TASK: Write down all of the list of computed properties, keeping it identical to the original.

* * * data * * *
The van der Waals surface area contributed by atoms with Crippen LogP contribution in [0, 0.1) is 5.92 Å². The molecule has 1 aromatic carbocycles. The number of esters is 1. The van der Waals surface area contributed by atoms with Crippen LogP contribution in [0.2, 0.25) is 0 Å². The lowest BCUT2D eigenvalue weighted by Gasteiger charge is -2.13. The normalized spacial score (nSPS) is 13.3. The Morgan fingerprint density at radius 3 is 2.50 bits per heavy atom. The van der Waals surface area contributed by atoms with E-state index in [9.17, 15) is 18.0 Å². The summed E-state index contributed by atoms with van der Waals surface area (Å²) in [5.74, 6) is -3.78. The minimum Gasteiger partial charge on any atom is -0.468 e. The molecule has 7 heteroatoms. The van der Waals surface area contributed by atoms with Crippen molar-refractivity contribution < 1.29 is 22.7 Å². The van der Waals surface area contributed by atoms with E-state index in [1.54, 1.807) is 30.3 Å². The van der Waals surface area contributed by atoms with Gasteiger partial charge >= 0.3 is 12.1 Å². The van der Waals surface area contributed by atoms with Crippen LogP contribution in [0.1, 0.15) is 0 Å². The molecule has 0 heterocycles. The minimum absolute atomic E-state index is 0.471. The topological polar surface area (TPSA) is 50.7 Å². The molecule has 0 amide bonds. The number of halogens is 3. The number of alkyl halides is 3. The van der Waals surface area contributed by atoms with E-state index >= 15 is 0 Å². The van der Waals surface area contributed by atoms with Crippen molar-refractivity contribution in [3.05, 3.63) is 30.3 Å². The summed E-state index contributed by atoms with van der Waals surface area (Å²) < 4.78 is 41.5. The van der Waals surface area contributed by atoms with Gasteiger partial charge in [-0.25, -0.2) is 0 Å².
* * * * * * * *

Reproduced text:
The van der Waals surface area contributed by atoms with Crippen LogP contribution in [0, 0.1) is 5.92 Å². The molecule has 1 aromatic carbocycles. The number of esters is 1. The van der Waals surface area contributed by atoms with Crippen LogP contribution in [0.2, 0.25) is 0 Å². The lowest BCUT2D eigenvalue weighted by Gasteiger charge is -2.13. The normalized spacial score (nSPS) is 13.3. The Morgan fingerprint density at radius 3 is 2.50 bits per heavy atom. The van der Waals surface area contributed by atoms with E-state index in [9.17, 15) is 18.0 Å². The summed E-state index contributed by atoms with van der Waals surface area (Å²) in [5.74, 6) is -3.78. The minimum Gasteiger partial charge on any atom is -0.468 e. The molecule has 7 heteroatoms. The van der Waals surface area contributed by atoms with Crippen molar-refractivity contribution < 1.29 is 22.7 Å². The van der Waals surface area contributed by atoms with E-state index in [1.54, 1.807) is 30.3 Å². The van der Waals surface area contributed by atoms with Gasteiger partial charge >= 0.3 is 12.1 Å². The van der Waals surface area contributed by atoms with Crippen LogP contribution in [0.1, 0.15) is 0 Å². The molecule has 0 heterocycles. The minimum absolute atomic E-state index is 0.471. The topological polar surface area (TPSA) is 50.7 Å². The molecule has 0 amide bonds. The number of halogens is 3. The number of alkyl halides is 3. The van der Waals surface area contributed by atoms with E-state index >= 15 is 0 Å². The van der Waals surface area contributed by atoms with Crippen molar-refractivity contribution in [3.05, 3.63) is 30.3 Å². The summed E-state index contributed by atoms with van der Waals surface area (Å²) < 4.78 is 41.5. The van der Waals surface area contributed by atoms with Gasteiger partial charge in [-0.25, -0.2) is 0 Å².